I suddenly belonged to a club where I realised that all the mothers around me were trying their very best and still failing because they could not meet the unrealistic ideal set in the 70’s by patriarchal men and their Stepford wives. Speaking to mothers as a mother, I realised we were all well aware of our shortcomings but did not know how to fill the gap. It was a “mother’s club” racked with guilt, hope, pride and longing to be better, but just not having the strength or the time to do it or enough sleep to deal with it. A lot of the time I am afraid of being myself, because I am a mother and I am not “allowed” to have time or joys for myself. Any minute spent alone looking for the mythical “Me-Time” (Gasp! Didn’t you just have a baby?!) results in a pervasive phenomenon universally referred to as “mother’s guilt”.
I remember thinking a lot about my own mother. I suddenly had a lot of respect and admiration for her. Every mother is forced to care for her child. Sometimes it’s done willingly and sometimes not so much, but the point is that it is done. Just waking up eight times a night or feeding a little person 18 times a day (yes, that many times!) should be enough, because there are a million other things that are yet to be done. This is what no one had told me. In my young life I had only seen what more could have been done — how much better I could have been or how much better my mother could have been.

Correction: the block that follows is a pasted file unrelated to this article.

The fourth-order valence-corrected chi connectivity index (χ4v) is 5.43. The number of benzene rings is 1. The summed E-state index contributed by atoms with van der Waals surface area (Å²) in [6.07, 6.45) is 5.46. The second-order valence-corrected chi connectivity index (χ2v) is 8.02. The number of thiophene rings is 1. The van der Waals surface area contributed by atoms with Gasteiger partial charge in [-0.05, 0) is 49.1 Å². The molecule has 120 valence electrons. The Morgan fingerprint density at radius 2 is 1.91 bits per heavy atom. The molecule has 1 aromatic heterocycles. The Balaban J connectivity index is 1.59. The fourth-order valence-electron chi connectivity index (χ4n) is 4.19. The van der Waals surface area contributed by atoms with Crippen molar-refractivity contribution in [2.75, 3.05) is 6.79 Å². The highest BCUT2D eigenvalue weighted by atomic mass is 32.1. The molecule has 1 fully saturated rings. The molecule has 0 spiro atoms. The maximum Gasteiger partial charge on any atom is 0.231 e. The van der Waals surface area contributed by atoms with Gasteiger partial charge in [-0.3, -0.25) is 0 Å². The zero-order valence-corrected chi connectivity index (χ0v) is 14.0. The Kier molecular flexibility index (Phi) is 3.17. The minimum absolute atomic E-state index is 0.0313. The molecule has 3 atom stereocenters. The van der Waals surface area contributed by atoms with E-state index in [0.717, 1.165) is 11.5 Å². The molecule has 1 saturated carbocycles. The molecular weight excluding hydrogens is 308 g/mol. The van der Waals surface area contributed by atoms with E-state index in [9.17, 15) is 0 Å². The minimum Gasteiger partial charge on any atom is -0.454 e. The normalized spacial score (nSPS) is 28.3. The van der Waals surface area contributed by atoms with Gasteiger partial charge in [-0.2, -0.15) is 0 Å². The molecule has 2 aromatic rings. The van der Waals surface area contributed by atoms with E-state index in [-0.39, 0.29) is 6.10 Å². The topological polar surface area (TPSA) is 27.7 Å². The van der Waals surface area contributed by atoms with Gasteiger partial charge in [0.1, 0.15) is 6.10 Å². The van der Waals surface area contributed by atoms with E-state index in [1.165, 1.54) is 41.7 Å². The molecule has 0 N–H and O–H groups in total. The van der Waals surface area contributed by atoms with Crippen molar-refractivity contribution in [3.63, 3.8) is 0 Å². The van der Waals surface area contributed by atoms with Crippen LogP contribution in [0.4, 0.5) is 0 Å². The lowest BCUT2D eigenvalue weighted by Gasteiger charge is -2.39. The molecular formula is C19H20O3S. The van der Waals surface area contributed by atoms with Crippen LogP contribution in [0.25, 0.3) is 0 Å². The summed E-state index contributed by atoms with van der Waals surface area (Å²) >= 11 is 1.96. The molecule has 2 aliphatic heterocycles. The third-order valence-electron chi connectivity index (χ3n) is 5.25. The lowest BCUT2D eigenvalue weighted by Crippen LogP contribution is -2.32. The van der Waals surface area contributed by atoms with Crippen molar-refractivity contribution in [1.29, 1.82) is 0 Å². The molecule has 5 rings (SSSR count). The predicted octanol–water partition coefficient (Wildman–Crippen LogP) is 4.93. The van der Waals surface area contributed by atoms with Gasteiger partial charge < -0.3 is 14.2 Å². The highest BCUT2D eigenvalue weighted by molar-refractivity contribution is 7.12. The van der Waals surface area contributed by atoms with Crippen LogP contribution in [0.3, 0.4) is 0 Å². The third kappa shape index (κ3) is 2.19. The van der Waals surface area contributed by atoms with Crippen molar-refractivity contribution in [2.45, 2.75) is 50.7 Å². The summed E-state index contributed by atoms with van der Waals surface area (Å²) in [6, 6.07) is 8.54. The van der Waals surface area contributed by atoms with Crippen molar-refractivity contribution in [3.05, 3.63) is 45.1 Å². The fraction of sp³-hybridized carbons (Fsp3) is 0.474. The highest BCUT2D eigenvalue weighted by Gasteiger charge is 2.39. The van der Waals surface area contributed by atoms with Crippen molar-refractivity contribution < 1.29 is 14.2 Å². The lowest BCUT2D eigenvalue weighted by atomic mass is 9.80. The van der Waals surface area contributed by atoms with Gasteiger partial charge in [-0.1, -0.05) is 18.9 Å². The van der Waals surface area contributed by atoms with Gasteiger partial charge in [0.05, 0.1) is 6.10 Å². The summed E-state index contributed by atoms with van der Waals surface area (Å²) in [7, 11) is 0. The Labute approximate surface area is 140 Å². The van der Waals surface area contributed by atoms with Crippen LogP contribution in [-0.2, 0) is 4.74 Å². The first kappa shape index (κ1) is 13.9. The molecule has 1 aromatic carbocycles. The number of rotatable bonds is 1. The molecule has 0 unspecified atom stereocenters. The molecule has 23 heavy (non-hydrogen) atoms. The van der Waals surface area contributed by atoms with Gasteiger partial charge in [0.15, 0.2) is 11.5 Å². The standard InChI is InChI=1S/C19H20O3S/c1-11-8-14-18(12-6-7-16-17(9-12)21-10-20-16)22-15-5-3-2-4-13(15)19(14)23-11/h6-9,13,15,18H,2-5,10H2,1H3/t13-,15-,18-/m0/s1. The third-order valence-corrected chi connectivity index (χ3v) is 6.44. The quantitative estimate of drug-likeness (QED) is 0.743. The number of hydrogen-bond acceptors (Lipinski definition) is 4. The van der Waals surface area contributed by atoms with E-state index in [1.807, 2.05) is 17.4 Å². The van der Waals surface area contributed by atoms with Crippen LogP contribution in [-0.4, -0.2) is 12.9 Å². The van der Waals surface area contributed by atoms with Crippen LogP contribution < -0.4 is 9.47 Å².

Psychologists, social media and celebrities work together to give you the ideal image of a mother who is best at everything. A whole spectrum of all the things you should be doing and the degree to which you should be doing it. The good end of the spectrum and the expected bad end. They don’t really explain the fog, weariness and trepidation it takes to get onto the spectrum in the first place. Mothers work hard to do their best for their children, yet they always feel they are failing to meet their own high standards of being better or being the best. Nobody knows this better than mothers themselves. Even the most neglectful of mothers have experienced some sort of sacrifice or pain for their children, like the incremental physical discomfort in pregnancy and the painful process of giving birth. At the very least, we should be grateful that was done as it brought us to life.
I have come to terms with the fact that, as a mother, despite my good intentions, my knowledge and will power, I may never be the best mother in the world, and sometimes I will definitely get it wrong but I, like the other mothers out there, am trying and that should be good enough.
Hameeda Bassa-Suleman is a clinical psychologist in private practice with rooms in Morningside and Umhlanga, Durban. For more info, visit her website.